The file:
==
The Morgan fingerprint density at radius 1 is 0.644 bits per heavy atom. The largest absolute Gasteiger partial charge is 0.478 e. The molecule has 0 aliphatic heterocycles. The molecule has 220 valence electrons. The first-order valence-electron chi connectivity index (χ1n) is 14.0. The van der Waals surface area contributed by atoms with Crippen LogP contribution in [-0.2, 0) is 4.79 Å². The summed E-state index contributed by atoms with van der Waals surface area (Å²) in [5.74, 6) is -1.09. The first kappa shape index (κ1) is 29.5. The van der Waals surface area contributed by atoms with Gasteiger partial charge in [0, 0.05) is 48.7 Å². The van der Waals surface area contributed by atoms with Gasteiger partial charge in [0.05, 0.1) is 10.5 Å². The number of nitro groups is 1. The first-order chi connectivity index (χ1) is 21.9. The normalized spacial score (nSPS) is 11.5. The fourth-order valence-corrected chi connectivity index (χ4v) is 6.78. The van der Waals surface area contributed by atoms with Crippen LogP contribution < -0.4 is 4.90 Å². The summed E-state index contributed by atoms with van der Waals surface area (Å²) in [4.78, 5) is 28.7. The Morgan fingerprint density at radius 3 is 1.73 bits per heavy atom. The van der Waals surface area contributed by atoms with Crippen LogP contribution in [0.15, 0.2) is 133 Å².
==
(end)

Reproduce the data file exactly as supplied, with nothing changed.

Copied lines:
The Morgan fingerprint density at radius 1 is 0.644 bits per heavy atom. The largest absolute Gasteiger partial charge is 0.478 e. The molecule has 0 aliphatic heterocycles. The molecule has 220 valence electrons. The first-order valence-electron chi connectivity index (χ1n) is 14.0. The van der Waals surface area contributed by atoms with Crippen LogP contribution in [-0.2, 0) is 4.79 Å². The summed E-state index contributed by atoms with van der Waals surface area (Å²) in [5.74, 6) is -1.09. The first kappa shape index (κ1) is 29.5. The van der Waals surface area contributed by atoms with Gasteiger partial charge in [0, 0.05) is 48.7 Å². The van der Waals surface area contributed by atoms with Gasteiger partial charge in [0.05, 0.1) is 10.5 Å². The number of nitro groups is 1. The first-order chi connectivity index (χ1) is 21.9. The normalized spacial score (nSPS) is 11.5. The fourth-order valence-corrected chi connectivity index (χ4v) is 6.78. The van der Waals surface area contributed by atoms with Crippen LogP contribution < -0.4 is 4.90 Å². The summed E-state index contributed by atoms with van der Waals surface area (Å²) in [4.78, 5) is 28.7. The Morgan fingerprint density at radius 3 is 1.73 bits per heavy atom. The van der Waals surface area contributed by atoms with Crippen LogP contribution in [0.15, 0.2) is 133 Å².